I’ve been enjoying film photography lately and probably need to set up it’s own budget because film and development is a costly but rewarding endeavor to me. In addition, I want to finally frame some prints and be surrounded by my images. A few photo books will be on order too.

Writing

More short stories, micro fiction, One hundred word stories.

Work on that novel. Its been ten plus years and I still can’t get all of this out of my head.

Journaling my thoughts and experiences in addition with collages and white-out poetry.

Finally

Maybe I’ll throw in more fun stuff I’ve been thinking about like short podcasts, and exploring ham radio. Just because.

Knowing myself all too well, I could end up adding or subtracting this or that. Either way, I’ll check back in here on 3/3 for the first review of how I do!

Mischief Managed

Recently, the Misadventures decided to hit the road for some exploring and of course, shenanigans. Thanks to Atlas Obscura, “the definitive guide to the world’s hidden wonders,” there are more than a few odd places to discover along the way. During this excursion, we came across the remnants of an abandoned circus camp in Edmond, Oklahoma that dates back to the early 1940s

The secluded acreage was a home for the winter to the traveling circus. The property contained housing for the animals and trainers both. The area was overgrown with vegetation and some areas were cut off. We missed out on viewing the animal cages and more as a result of that growth but did manage to spot quite a few abandoned relics!

Get Out

I’ve been feeling out of sorts lately so we decided to get out of the house for another day trip- this time to the ghost town of Ingalls, Oklahoma.

Even better was the fact that our destination was unknown to me until we arrived. It was so freeing to wake up, hit the road not knowing where I was going. This was a first. I’ll insist on more.


Not much is left except the general store, hotel and livery but it felt great to hit the road.

Post-Processing The Past

A year ago, it feels like eternity now, I visited California again; this time through Route 66. I took this photograph in Joshua Tree. I never really got around to processing those images except for a few. Like most of my images they’re stuck in digital storage. I’ve been taking advantage of the pandemic to organize these images and eventually post-process and print them. It’s a small way to distract myself and a big step in organizing the archives. I need more opportunities for landscape photography capture and apply what I’ve been reading up on.

Rewilding

Excerpt taken from a book coming out next month called Rewilding:

Before embarking on a hike through a forest, meadow, or other wild space, take a few moments to center yourself. Close your eyes. Take some slow, deep breaths. Allow your exhalation to be twice as long as your inhalation. Let go of anything rattling around in your head—whatever stress or worry you are transmitting. Tune into the sounds, sensations, and rhythms of the land around you. Stretch out with your feelings and sense the aliveness of the earth. Know that the beings that call this land home are paying close attention to what is happening here: They have to; their lives depend on it. Your presence will be felt and communicated far and wide. Notice the birds and the chipmunks—the little creatures we sometimes consider background noise. In a relaxed way, be curious, and with your eyes closed, observe what is happening around you. Take a few minutes to be with it all.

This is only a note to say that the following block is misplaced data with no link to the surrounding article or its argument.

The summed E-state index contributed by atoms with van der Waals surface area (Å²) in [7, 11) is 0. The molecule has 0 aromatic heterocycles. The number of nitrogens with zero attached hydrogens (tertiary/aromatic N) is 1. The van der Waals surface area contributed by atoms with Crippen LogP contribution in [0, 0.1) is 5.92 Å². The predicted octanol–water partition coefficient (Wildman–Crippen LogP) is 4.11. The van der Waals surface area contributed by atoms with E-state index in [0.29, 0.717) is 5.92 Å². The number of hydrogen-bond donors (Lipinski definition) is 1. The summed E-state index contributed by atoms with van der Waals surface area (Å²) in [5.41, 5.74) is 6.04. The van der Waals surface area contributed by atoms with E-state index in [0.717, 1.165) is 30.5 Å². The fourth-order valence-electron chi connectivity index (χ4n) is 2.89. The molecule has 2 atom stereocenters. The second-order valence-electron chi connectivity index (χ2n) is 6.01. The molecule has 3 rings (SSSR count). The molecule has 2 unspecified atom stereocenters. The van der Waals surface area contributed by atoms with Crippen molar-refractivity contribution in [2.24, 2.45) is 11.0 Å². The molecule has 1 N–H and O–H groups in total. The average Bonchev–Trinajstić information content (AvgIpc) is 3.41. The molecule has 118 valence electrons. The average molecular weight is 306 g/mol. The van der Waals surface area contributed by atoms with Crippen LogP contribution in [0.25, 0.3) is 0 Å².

Then, open your eyes and look around. Simply observe everything while expressing your gratitude and respect for the land. Set a strong intention to stay present and connected to your breath, and create as little disturbance as possible. Let each footstep be an experience of soulful connection with the planet, each breath a rite of interbeing with the holy winds that blow.

Grounded

Yesterday on our hike, we came across a thin trail offset from the original trail that wasn’t too obvious. What was obvious was the fact that I was going to take it and we weren’t disappointed.

The trail led us to a rocky overhang looking out towards a creek. There in the warm sun and cool breeze I decided to take my trail shoes and socks off to experience what some wellness practitioners call “grounding or earthing.”

I dug my toes into the cold soil and planted my heels down on the rocky trail and just stood there soaking up the sun and the quiet. MissAdventure decided instead to sit crosslegged and soak in the sun and the quiet.

It was only for a few short minutes but it was plenty to meditate and also appreciate this moment. Looking up into the sun I noticed seagulls flying in circles over the valley. Why seagulls here in a landlocked state? Oh well, why not. Then, why can’t I join them, wouldn’t that be amazing?

I couldn’t of course. I was grounded and grounding.

I silently put myself back together mentally and physically while applying my socks then shoes on. This was a beautiful experience to be rediscovered soon.

Art 1

Here are a few masterpieces of art I enjoyed while visiting the Art Institute of Chicago recently. As evidenced in my photo portraiture, I have a love for faces. We find portraits fascinating because we are fascinated by people like ourselves. We’re also fascinated by people unlike ourselves. It is who we are and that is what makes us delightfully human. Similar but different. Fascinating.

Explore More

Someone close to me yesterday said “I really need to get out of the house more often. You have shown me a lot of different spots I didn’t know about.”

This was from someone who has lived in the same city and state their whole lives and I think it was one of the saddest things I heard.

Look, I know I am wired differently than most and have an insatiable desire for something new and different. Random beats repetition for me every time.

Sometimes I have to lose myself to find a new direction and the only way I can do that is by exploring more.

6th St, Pearl District looking towards downtown Tulsa in the snow